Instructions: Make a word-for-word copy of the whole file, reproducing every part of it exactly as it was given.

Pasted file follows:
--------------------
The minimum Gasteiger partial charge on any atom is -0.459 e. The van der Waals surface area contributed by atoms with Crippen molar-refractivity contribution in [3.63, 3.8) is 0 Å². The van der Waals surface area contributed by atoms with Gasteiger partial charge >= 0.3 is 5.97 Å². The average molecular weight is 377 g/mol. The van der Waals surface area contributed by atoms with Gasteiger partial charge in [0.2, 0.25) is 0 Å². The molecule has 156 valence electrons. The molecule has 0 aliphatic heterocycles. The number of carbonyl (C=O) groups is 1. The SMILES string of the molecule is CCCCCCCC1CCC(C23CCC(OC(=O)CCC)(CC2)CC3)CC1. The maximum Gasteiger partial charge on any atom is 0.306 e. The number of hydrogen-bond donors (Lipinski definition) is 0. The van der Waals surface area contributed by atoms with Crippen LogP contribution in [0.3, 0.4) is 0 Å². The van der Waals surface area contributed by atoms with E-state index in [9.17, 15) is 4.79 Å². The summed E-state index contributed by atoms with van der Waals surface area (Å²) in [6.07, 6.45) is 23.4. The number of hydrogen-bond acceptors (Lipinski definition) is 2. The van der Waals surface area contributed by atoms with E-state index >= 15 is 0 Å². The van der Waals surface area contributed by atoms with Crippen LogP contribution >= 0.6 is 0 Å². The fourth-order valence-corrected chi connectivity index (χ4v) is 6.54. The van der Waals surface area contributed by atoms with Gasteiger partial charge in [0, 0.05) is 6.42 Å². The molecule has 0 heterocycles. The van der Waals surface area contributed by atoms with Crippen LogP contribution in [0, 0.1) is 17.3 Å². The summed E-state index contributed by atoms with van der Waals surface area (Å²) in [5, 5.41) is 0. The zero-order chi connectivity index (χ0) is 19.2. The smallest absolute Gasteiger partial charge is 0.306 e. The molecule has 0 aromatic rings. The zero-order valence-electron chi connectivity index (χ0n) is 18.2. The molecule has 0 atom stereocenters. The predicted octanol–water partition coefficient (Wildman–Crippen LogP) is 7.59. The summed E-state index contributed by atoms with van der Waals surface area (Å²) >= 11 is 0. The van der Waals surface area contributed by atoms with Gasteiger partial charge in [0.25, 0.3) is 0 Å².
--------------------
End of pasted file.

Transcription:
The minimum Gasteiger partial charge on any atom is -0.459 e. The van der Waals surface area contributed by atoms with Crippen molar-refractivity contribution in [3.63, 3.8) is 0 Å². The van der Waals surface area contributed by atoms with Gasteiger partial charge >= 0.3 is 5.97 Å². The average molecular weight is 377 g/mol. The van der Waals surface area contributed by atoms with Gasteiger partial charge in [0.2, 0.25) is 0 Å². The molecule has 156 valence electrons. The molecule has 0 aliphatic heterocycles. The number of carbonyl (C=O) groups is 1. The SMILES string of the molecule is CCCCCCCC1CCC(C23CCC(OC(=O)CCC)(CC2)CC3)CC1. The maximum Gasteiger partial charge on any atom is 0.306 e. The number of hydrogen-bond donors (Lipinski definition) is 0. The van der Waals surface area contributed by atoms with Crippen LogP contribution in [0.3, 0.4) is 0 Å². The van der Waals surface area contributed by atoms with E-state index in [9.17, 15) is 4.79 Å². The summed E-state index contributed by atoms with van der Waals surface area (Å²) in [6.07, 6.45) is 23.4. The number of hydrogen-bond acceptors (Lipinski definition) is 2. The van der Waals surface area contributed by atoms with E-state index >= 15 is 0 Å². The van der Waals surface area contributed by atoms with Crippen LogP contribution >= 0.6 is 0 Å². The fourth-order valence-corrected chi connectivity index (χ4v) is 6.54. The van der Waals surface area contributed by atoms with Gasteiger partial charge in [0, 0.05) is 6.42 Å². The molecule has 0 heterocycles. The van der Waals surface area contributed by atoms with Crippen LogP contribution in [0, 0.1) is 17.3 Å². The summed E-state index contributed by atoms with van der Waals surface area (Å²) in [5, 5.41) is 0. The zero-order chi connectivity index (χ0) is 19.2. The smallest absolute Gasteiger partial charge is 0.306 e. The molecule has 0 aromatic rings. The zero-order valence-electron chi connectivity index (χ0n) is 18.2. The molecule has 0 atom stereocenters. The predicted octanol–water partition coefficient (Wildman–Crippen LogP) is 7.59. The summed E-state index contributed by atoms with van der Waals surface area (Å²) >= 11 is 0. The van der Waals surface area contributed by atoms with Gasteiger partial charge in [0.25, 0.3) is 0 Å².